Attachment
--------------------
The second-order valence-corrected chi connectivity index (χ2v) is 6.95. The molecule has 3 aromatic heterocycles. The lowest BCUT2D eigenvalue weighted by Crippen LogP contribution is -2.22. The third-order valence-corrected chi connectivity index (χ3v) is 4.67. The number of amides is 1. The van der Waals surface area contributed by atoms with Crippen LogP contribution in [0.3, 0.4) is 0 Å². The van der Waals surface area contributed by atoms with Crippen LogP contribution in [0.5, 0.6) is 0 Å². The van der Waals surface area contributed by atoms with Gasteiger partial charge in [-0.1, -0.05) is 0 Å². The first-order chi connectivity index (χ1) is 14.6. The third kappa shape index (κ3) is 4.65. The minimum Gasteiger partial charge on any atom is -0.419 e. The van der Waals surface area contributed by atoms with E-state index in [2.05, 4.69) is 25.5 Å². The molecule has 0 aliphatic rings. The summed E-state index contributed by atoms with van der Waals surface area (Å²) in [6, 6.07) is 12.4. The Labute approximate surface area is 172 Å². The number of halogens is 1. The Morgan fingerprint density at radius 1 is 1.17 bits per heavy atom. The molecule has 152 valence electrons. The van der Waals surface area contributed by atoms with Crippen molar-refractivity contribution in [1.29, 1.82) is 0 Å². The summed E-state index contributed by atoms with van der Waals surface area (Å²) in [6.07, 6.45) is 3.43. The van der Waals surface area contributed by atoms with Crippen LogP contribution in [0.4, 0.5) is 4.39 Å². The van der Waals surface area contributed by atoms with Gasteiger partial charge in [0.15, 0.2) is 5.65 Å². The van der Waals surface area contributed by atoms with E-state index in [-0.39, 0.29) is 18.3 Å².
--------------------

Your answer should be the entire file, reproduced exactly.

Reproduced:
The second-order valence-corrected chi connectivity index (χ2v) is 6.95. The molecule has 3 aromatic heterocycles. The lowest BCUT2D eigenvalue weighted by Crippen LogP contribution is -2.22. The third-order valence-corrected chi connectivity index (χ3v) is 4.67. The number of amides is 1. The van der Waals surface area contributed by atoms with Crippen LogP contribution in [0.3, 0.4) is 0 Å². The van der Waals surface area contributed by atoms with Crippen LogP contribution in [0.5, 0.6) is 0 Å². The van der Waals surface area contributed by atoms with Gasteiger partial charge in [-0.1, -0.05) is 0 Å². The first-order chi connectivity index (χ1) is 14.6. The third kappa shape index (κ3) is 4.65. The minimum Gasteiger partial charge on any atom is -0.419 e. The van der Waals surface area contributed by atoms with E-state index in [2.05, 4.69) is 25.5 Å². The molecule has 0 aliphatic rings. The summed E-state index contributed by atoms with van der Waals surface area (Å²) in [6, 6.07) is 12.4. The Labute approximate surface area is 172 Å². The number of halogens is 1. The Morgan fingerprint density at radius 1 is 1.17 bits per heavy atom. The molecule has 152 valence electrons. The van der Waals surface area contributed by atoms with Crippen molar-refractivity contribution in [1.29, 1.82) is 0 Å². The summed E-state index contributed by atoms with van der Waals surface area (Å²) in [6.07, 6.45) is 3.43. The van der Waals surface area contributed by atoms with Crippen LogP contribution in [0.4, 0.5) is 4.39 Å². The van der Waals surface area contributed by atoms with Gasteiger partial charge in [0.15, 0.2) is 5.65 Å². The van der Waals surface area contributed by atoms with E-state index in [-0.39, 0.29) is 18.3 Å².